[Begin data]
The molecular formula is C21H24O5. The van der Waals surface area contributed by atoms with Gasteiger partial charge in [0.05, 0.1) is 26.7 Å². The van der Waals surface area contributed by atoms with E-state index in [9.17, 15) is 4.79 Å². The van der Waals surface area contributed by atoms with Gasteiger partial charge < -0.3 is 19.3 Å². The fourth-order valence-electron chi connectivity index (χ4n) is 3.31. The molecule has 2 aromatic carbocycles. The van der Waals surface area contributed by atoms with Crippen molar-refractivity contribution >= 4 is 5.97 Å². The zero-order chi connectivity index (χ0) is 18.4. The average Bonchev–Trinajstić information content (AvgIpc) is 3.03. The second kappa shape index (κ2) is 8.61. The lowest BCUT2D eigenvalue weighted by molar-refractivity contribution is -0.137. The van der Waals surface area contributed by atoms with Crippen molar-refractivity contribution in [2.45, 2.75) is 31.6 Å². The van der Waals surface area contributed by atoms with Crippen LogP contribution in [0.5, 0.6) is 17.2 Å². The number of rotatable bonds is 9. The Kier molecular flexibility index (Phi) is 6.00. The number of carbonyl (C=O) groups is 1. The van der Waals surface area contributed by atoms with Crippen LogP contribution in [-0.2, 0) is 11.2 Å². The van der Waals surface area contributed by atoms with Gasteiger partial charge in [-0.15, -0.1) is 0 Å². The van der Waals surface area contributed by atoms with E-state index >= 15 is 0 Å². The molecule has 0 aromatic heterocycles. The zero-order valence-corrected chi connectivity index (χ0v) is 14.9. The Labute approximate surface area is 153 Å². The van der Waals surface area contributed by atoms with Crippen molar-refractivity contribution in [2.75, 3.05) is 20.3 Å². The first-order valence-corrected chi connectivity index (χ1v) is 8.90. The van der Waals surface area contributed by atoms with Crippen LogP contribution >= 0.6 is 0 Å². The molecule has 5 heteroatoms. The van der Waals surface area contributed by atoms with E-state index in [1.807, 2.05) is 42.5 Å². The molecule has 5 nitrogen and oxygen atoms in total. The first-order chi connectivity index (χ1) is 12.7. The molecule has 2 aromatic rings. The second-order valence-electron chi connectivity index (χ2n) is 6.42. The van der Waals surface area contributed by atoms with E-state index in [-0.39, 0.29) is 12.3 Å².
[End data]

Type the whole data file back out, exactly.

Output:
The molecular formula is C21H24O5. The van der Waals surface area contributed by atoms with Gasteiger partial charge in [0.05, 0.1) is 26.7 Å². The van der Waals surface area contributed by atoms with E-state index in [9.17, 15) is 4.79 Å². The van der Waals surface area contributed by atoms with Gasteiger partial charge < -0.3 is 19.3 Å². The fourth-order valence-electron chi connectivity index (χ4n) is 3.31. The molecule has 2 aromatic carbocycles. The van der Waals surface area contributed by atoms with Crippen molar-refractivity contribution >= 4 is 5.97 Å². The zero-order chi connectivity index (χ0) is 18.4. The average Bonchev–Trinajstić information content (AvgIpc) is 3.03. The second kappa shape index (κ2) is 8.61. The lowest BCUT2D eigenvalue weighted by molar-refractivity contribution is -0.137. The van der Waals surface area contributed by atoms with Crippen molar-refractivity contribution in [2.45, 2.75) is 31.6 Å². The van der Waals surface area contributed by atoms with Crippen LogP contribution in [0.5, 0.6) is 17.2 Å². The number of rotatable bonds is 9. The Kier molecular flexibility index (Phi) is 6.00. The number of carbonyl (C=O) groups is 1. The van der Waals surface area contributed by atoms with Crippen LogP contribution in [-0.2, 0) is 11.2 Å². The van der Waals surface area contributed by atoms with Gasteiger partial charge in [-0.15, -0.1) is 0 Å². The van der Waals surface area contributed by atoms with E-state index >= 15 is 0 Å². The molecule has 0 aromatic heterocycles. The zero-order valence-corrected chi connectivity index (χ0v) is 14.9. The Labute approximate surface area is 153 Å². The van der Waals surface area contributed by atoms with Crippen molar-refractivity contribution in [2.75, 3.05) is 20.3 Å². The first-order valence-corrected chi connectivity index (χ1v) is 8.90. The van der Waals surface area contributed by atoms with Crippen LogP contribution >= 0.6 is 0 Å². The molecule has 5 heteroatoms. The van der Waals surface area contributed by atoms with E-state index in [1.807, 2.05) is 42.5 Å². The molecule has 5 nitrogen and oxygen atoms in total. The first-order chi connectivity index (χ1) is 12.7. The molecule has 2 aromatic rings. The second-order valence-electron chi connectivity index (χ2n) is 6.42. The van der Waals surface area contributed by atoms with E-state index in [-0.39, 0.29) is 12.3 Å².